Emerging Market Currencies Grow Stronger

Posted November 09, 2009

The US dollar and Japanese yen fall as investors take on more risk. The UK pound rose against the US dollar as the UK economy continues to stabilize. The Canadian dollar rose again as oil prices climb once again to over $80 a barrel. The Brazil real also continued to strengthen as capital inflows into the country rise. The Chile peso and Mexican peso rose against the US dollar.


The US dollar weakened against the euro as Asian markets rallied. The dollar fell to $1.4989 against the euro. The yen also fell to 134.89 yen per euro as demand for safe haven assets fell. Investors took on more risk as they demanded higher yielding assets.

Part of the Asian picture is a strong Chinese economy. China is in recovery and it is one that appears to be stable and ready to expand. The data is solid and that news caused the biggest declines in the US dollar and yen. China’s industrial production rose by 15.5 percent this October compared to October of last year. Exports continued to rise also.

The Dollar Index fell to 75.044. This index measures the US dollar against six major currencies. The expectation is that countries with commodity based exports will see the biggest demand in their currencies. The US President Barack Obama and China’s President Hu Jintao are set to meet next week.  President Obama told Reuters that, “Currency, along with a host of other issues, will come up, and I’m confident that both the United States and China can arrive at a broad set of policies that encourages trade that benefits both countries.” 

The UK pound rose against the US dollar to $1.6782. Sterling strengthened as the UK economy stabilizes reaching US$1.6727. The pound is seen as undervalued while the US dollar is overvalued. The UK recently expanded its bond buying program as the Bank of England continues its program of quantitative easing. Monetary policy will remain loose until such time the stimulus programs can be withdrawn without jeopardizing economic recovery.                             

The Canadian dollar strengthened against the US dollar more than it has in 5 months. The rise was attributed to the impact of G-20 remarks concerning agreement on maintaining economic stimulus measures. The dollar rose as December future delivery prices of oil rose to $80.03 per barrel.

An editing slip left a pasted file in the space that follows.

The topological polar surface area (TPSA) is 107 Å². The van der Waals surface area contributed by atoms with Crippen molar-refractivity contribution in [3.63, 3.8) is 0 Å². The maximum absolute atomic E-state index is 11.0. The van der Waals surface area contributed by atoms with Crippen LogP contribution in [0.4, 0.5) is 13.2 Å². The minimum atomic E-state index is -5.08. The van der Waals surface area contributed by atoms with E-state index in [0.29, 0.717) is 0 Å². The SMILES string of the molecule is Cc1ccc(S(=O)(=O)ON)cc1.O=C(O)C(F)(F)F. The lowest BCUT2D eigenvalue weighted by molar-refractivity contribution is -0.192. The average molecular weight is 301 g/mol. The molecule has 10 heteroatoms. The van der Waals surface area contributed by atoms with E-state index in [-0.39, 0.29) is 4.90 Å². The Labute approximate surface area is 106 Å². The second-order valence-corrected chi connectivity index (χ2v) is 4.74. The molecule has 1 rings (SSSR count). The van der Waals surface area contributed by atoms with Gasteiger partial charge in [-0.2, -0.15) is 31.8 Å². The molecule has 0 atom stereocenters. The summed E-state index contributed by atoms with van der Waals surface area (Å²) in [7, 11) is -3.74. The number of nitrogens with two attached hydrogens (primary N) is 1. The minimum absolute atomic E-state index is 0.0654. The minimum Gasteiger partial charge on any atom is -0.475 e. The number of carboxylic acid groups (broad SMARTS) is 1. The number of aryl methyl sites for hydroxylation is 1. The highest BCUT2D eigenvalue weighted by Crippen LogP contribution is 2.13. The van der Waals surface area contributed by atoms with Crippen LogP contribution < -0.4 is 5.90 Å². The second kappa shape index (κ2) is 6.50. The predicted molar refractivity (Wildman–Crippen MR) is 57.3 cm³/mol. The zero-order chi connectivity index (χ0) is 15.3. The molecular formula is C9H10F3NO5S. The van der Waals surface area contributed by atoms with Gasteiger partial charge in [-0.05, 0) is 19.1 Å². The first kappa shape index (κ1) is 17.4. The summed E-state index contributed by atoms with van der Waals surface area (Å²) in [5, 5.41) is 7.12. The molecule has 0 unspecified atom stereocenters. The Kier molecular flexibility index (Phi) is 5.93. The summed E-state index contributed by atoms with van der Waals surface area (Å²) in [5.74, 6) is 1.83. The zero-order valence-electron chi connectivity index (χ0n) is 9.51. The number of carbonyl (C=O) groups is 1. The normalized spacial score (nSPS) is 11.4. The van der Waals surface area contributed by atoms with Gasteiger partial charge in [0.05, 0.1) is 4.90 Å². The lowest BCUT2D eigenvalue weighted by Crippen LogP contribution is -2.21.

The Canadian dollar rose to 94.67 US cents or C$1.0563.

The Brazil real rose yet again as the G-20 remarks led to emerging market and commodity based currency increases. The G-20 was silent on the subject of the weakening US dollar. The real rose to 1.6989 reais per dollar. There has been a rising amount of capital investment flows into the country forcing the real to rise by 36 percent this year against the US dollar. The capital investment increases are partly due the historic low interest rates in the US.

Chile’s peso rose against the US dollar to 512.5 pesos per dollar. The peso has risen by 8.2 percent over the last month making it one of the best emerging market performers. The news the G-20 is supporting continued stimulus spending until the recovery solidifies has strengthened emerging market currencies.

The Argentine peso remained stable at 3.8152 pesos per dollar. The same was true for the Venezuela bolivar at 5.38 bolivars per dollar. The Peru sol rose slightly to 2.887 sols per dollar.

Mexico’s peso rose to 13.2778 peso per US dollar. The peso has been weakening as the government deals with dropping oil production and a 2010 budget deficit.  Mexico’s peso is also benefitting from the news the US stimulus spending will continue for a while.

Mexico has been threatened with a possible credit downgrading by Standard & Poor’s.  The decision will be made after the spending plan for the 2010 budget is settled.